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I shift the sheet. Liz doesn't notice. The bottom of the slip is tangled up around her waist (why did she even bother?) and I see before me a set of legs that look like mine̵chubby enough, nearly translucent, pitted with a scar on the side of the knee from falling when she pogo-sticked down her driveway as a kid. And they're so smooth. Scanning her legs, trying so hard to want them, to crave the smell of the space between her inner thigh and her sorry naked vagina, imagining it offered to me when she awakens in the punishing Saturday morning light, glossy and cold pink, grayish brown around the mouth, so hairless and so the opposite of what I want. I imagine its taste and I feel so much, and none of it is sex. She's a woman, was a girl with a scrape bad enough to need stitches after tumbling down the driveway, lost a tooth playing field hockey in college, buys her clothes at obvious, overpriced vintage resale shops. She's too real, too possible, and everything we have is too false.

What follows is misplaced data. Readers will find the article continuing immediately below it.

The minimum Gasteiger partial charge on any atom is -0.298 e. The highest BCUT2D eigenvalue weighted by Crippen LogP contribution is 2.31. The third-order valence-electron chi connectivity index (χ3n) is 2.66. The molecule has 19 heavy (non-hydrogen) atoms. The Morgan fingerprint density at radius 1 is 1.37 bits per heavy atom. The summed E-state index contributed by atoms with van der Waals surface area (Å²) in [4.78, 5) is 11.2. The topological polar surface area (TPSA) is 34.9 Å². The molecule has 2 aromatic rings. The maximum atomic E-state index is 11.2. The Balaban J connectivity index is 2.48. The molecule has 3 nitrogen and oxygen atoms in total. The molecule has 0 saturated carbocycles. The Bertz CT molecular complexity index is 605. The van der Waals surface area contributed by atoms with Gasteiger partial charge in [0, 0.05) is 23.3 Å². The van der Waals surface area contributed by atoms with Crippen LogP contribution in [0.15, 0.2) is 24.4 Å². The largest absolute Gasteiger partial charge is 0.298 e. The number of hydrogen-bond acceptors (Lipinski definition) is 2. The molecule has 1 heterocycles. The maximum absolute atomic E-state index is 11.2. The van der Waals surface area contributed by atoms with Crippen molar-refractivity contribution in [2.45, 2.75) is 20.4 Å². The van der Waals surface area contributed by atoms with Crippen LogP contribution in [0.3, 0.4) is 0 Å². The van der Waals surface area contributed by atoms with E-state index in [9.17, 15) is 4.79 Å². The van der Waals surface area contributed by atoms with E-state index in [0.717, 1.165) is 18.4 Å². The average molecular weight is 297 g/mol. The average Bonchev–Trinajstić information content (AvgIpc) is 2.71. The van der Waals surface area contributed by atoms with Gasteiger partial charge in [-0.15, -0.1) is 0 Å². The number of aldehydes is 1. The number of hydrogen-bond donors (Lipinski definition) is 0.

I get out of bed, still in last night's clothing, change my shorts without changing my underwear, find sandals and leave. I walk East towards the Botanic Garden stop to once more ride that above ground train, to consider my next move and perhaps to meet my destiny once again somewhere over Franklin Avenue.